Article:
• The organization, alteration, or adaptation of personal data.
  • The use, consultation, or retrieval of personal data.
  • The combination, alignment, blocking, erasure, or destruction of personal data.

What are the requirements of data controllers and processors under the Cybersecurity and Data Protection Bill of 2019?

The Cybersecurity and Data Protection Bill of 2019 established various data protection principles that data controllers and processors with Zimbabwe must adhere to at all times when collecting, processing, and disseminating personal data. These data protection principles include:

  • Data controllers are required to process personal data in a manner consistent with lawfulness and fairness, when necessary.
  • Data controllers are responsible for establishing a balance between competing interests.
  • Personal data can only be processed for specified, explicit, and legitimate purposes, and data controllers are responsible for taking into account all relevant factors pertaining to data processing, such as the applicable legal and regulatory provisions of the law.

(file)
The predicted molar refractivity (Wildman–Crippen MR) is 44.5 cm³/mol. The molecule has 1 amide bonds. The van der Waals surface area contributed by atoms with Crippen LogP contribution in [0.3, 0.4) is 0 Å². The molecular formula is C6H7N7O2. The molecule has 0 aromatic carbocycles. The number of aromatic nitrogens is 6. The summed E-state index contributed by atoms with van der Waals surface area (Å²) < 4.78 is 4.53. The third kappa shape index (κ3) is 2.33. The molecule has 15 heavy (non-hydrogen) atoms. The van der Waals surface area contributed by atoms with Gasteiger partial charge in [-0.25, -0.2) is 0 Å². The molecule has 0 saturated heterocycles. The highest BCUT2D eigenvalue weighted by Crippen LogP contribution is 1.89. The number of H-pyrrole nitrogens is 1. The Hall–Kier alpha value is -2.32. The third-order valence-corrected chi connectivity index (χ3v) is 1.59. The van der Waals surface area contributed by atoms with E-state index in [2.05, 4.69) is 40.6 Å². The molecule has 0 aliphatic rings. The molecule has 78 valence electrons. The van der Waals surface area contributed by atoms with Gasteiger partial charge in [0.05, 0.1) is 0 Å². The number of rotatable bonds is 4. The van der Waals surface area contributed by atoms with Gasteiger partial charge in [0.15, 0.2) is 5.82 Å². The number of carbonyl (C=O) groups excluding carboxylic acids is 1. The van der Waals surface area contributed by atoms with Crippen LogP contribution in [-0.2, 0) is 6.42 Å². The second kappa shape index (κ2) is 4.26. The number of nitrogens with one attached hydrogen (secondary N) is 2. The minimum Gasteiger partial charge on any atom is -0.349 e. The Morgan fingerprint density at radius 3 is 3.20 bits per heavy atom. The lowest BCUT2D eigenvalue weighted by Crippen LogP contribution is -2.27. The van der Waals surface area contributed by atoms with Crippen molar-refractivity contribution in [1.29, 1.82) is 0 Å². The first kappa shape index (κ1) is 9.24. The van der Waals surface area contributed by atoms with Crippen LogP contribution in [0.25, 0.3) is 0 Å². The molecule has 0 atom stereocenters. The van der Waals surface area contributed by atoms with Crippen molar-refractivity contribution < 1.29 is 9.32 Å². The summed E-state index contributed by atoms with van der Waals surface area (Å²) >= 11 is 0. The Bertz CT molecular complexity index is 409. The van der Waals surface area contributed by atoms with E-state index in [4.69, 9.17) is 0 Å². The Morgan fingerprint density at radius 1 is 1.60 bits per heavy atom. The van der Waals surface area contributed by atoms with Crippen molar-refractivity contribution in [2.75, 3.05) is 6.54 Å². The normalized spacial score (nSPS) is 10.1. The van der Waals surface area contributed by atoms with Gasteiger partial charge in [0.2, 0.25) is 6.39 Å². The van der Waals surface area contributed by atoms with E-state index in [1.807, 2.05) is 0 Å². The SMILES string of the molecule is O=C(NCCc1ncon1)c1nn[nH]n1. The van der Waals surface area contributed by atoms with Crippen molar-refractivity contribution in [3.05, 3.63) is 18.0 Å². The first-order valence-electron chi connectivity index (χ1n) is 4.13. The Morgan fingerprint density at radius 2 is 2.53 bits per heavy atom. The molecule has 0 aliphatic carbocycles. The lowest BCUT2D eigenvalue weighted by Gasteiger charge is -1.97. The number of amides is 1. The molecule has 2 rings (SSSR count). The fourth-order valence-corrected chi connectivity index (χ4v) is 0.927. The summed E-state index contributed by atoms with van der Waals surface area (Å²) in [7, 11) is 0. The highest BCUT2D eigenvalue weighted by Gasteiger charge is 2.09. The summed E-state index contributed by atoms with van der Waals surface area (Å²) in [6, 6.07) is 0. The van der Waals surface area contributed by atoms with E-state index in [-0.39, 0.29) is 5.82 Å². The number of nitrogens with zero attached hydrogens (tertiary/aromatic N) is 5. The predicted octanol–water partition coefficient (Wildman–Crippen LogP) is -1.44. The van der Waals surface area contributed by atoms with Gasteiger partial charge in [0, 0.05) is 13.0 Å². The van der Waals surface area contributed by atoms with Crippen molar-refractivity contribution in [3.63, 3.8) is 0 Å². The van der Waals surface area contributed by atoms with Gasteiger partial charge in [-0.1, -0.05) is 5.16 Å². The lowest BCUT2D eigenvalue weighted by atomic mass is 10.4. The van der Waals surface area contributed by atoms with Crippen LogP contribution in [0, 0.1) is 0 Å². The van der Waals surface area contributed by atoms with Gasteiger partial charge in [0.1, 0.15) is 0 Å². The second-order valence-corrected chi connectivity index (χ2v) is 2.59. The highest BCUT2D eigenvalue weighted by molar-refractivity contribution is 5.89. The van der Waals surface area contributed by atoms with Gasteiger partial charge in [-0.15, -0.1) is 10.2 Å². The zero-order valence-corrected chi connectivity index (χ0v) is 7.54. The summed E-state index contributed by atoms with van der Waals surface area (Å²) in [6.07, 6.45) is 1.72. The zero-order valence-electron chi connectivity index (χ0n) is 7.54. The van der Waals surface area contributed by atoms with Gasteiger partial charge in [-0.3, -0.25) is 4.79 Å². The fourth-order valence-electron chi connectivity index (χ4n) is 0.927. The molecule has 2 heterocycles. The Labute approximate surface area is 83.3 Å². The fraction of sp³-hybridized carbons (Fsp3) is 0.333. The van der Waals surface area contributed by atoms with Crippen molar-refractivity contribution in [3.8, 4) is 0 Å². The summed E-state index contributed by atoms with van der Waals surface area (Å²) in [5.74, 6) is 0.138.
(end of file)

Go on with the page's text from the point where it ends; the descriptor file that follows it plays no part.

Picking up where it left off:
• Personal data that is processed must be relevant, adequate and non excessive with respect to the purpose for which it is collected and further processed.
  • All personal data that is processed must be kept in a form that allows for the identification of applicable data subjects, for a period no longer that is needed in regards to the purpose for which the data in question was collected and further processed.
  • All personal data must be kept in a manner that is accessible, regardless of the technology used, and the evolution of technology cannot be an obstacle to the accessing or processing of personal data.